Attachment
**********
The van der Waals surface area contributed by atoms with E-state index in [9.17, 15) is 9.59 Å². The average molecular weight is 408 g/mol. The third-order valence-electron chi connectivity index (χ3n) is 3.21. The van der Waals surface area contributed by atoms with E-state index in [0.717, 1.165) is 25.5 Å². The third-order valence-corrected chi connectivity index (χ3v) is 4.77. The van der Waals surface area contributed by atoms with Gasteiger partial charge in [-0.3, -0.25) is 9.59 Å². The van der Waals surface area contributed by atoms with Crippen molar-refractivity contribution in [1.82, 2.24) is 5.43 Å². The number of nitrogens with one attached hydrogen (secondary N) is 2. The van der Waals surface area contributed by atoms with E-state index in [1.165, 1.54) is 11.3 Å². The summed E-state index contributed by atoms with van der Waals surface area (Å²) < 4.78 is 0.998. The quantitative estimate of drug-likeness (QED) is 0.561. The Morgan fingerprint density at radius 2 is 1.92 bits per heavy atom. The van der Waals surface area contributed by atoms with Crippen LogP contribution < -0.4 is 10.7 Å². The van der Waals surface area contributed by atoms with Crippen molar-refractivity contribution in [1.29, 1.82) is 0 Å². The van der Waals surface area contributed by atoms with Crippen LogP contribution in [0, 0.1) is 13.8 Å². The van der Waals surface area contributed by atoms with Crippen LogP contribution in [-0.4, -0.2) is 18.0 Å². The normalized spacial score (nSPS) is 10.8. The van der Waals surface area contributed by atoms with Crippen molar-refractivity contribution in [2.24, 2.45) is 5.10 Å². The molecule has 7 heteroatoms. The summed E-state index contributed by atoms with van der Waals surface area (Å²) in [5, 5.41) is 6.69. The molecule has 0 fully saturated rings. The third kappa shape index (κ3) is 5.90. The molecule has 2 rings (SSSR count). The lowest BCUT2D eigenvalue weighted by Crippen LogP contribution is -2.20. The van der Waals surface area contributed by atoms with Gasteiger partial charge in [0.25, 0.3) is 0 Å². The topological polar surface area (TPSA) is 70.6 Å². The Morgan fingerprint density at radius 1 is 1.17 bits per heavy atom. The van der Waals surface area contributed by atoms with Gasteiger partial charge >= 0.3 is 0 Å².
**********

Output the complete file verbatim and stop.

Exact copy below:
The van der Waals surface area contributed by atoms with E-state index in [9.17, 15) is 9.59 Å². The average molecular weight is 408 g/mol. The third-order valence-electron chi connectivity index (χ3n) is 3.21. The van der Waals surface area contributed by atoms with E-state index in [0.717, 1.165) is 25.5 Å². The third-order valence-corrected chi connectivity index (χ3v) is 4.77. The van der Waals surface area contributed by atoms with Gasteiger partial charge in [-0.3, -0.25) is 9.59 Å². The van der Waals surface area contributed by atoms with Crippen molar-refractivity contribution in [1.82, 2.24) is 5.43 Å². The number of nitrogens with one attached hydrogen (secondary N) is 2. The van der Waals surface area contributed by atoms with E-state index in [1.165, 1.54) is 11.3 Å². The summed E-state index contributed by atoms with van der Waals surface area (Å²) < 4.78 is 0.998. The quantitative estimate of drug-likeness (QED) is 0.561. The Morgan fingerprint density at radius 2 is 1.92 bits per heavy atom. The van der Waals surface area contributed by atoms with Crippen LogP contribution < -0.4 is 10.7 Å². The van der Waals surface area contributed by atoms with Crippen molar-refractivity contribution in [1.29, 1.82) is 0 Å². The van der Waals surface area contributed by atoms with Crippen LogP contribution in [0, 0.1) is 13.8 Å². The van der Waals surface area contributed by atoms with Crippen LogP contribution in [-0.4, -0.2) is 18.0 Å². The normalized spacial score (nSPS) is 10.8. The van der Waals surface area contributed by atoms with Crippen molar-refractivity contribution in [2.24, 2.45) is 5.10 Å². The molecule has 7 heteroatoms. The summed E-state index contributed by atoms with van der Waals surface area (Å²) in [5, 5.41) is 6.69. The molecule has 0 fully saturated rings. The third kappa shape index (κ3) is 5.90. The molecule has 2 rings (SSSR count). The lowest BCUT2D eigenvalue weighted by Crippen LogP contribution is -2.20. The van der Waals surface area contributed by atoms with Gasteiger partial charge in [0.25, 0.3) is 0 Å². The topological polar surface area (TPSA) is 70.6 Å². The Morgan fingerprint density at radius 1 is 1.17 bits per heavy atom. The van der Waals surface area contributed by atoms with Gasteiger partial charge >= 0.3 is 0 Å².